The decorative pot that the plant is in has holes in the bottom, we drilled some. I know it was never standing in water, but it sounds like the soil was too wet? It seems to be doing better now, but still has some tips turning yellow or brown. Good news is that several new fronds have unfolded and look nice and healthy. What should I do with dead fronds? Cut them? Pull gently until they separate?
Thanks for all your help! Hoep to hear from you .

    Bookmark   August 1, 2012 at 8:04PM
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If it's too dry, smaller lower leaves will go crispy & brown all over.

If it's too wet, leaf tips will go brown with a yellow fringe. If you cut them off at a very acute angle it can hide the effect of this a bit.

To remove dead leaves entirely, just cut them off at the base.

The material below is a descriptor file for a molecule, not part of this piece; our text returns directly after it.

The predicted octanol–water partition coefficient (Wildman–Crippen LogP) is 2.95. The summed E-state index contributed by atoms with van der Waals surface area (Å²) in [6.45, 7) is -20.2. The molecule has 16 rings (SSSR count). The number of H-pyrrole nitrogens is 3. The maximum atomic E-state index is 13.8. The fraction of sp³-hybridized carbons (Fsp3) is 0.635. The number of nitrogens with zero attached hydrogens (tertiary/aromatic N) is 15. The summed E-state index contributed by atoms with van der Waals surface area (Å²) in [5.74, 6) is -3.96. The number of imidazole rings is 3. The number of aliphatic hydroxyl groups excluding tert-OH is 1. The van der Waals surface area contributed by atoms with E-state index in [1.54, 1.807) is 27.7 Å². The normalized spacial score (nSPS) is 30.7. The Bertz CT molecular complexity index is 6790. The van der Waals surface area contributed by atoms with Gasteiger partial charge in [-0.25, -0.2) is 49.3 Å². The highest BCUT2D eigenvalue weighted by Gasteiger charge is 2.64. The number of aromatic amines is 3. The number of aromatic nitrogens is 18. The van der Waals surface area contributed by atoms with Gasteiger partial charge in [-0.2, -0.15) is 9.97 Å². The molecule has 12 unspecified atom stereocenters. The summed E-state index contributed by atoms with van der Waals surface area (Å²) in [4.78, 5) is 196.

I'm also not sure it's a Kentia - I'd be able to tell if you took a pic more from the side - it looks a bit dense at the base. Could be Areca palm (Chrysalidocarpus Lutescens - I think this is the same as Dypsis by another name). If it is this species, they do tip a lot so not a major worry.

    Bookmark   August 2, 2012 at 3:48AM
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JT, welcome to GardenWeb.

It's not written in stone, but when getting new house plants, it's best waiting to repot, a minimum of 3 days.

Palms need humidity, some varieties more than others. With a/c on indoors, air is dry.

My palms are sprayed/showered daily, throughout the year. Especially in winter when gas heat is on and humidity decreases.

Like most plants, soil should dry a little between waterings. Moreso during dark days.

How much larger is the new pot compared to the old? Would you happen to recall, approximately, how much space between root-ball and inner container---after repotting?

The larger the pot the longer soil takes to dry. There are different ways to tell if soil is ready to be watered.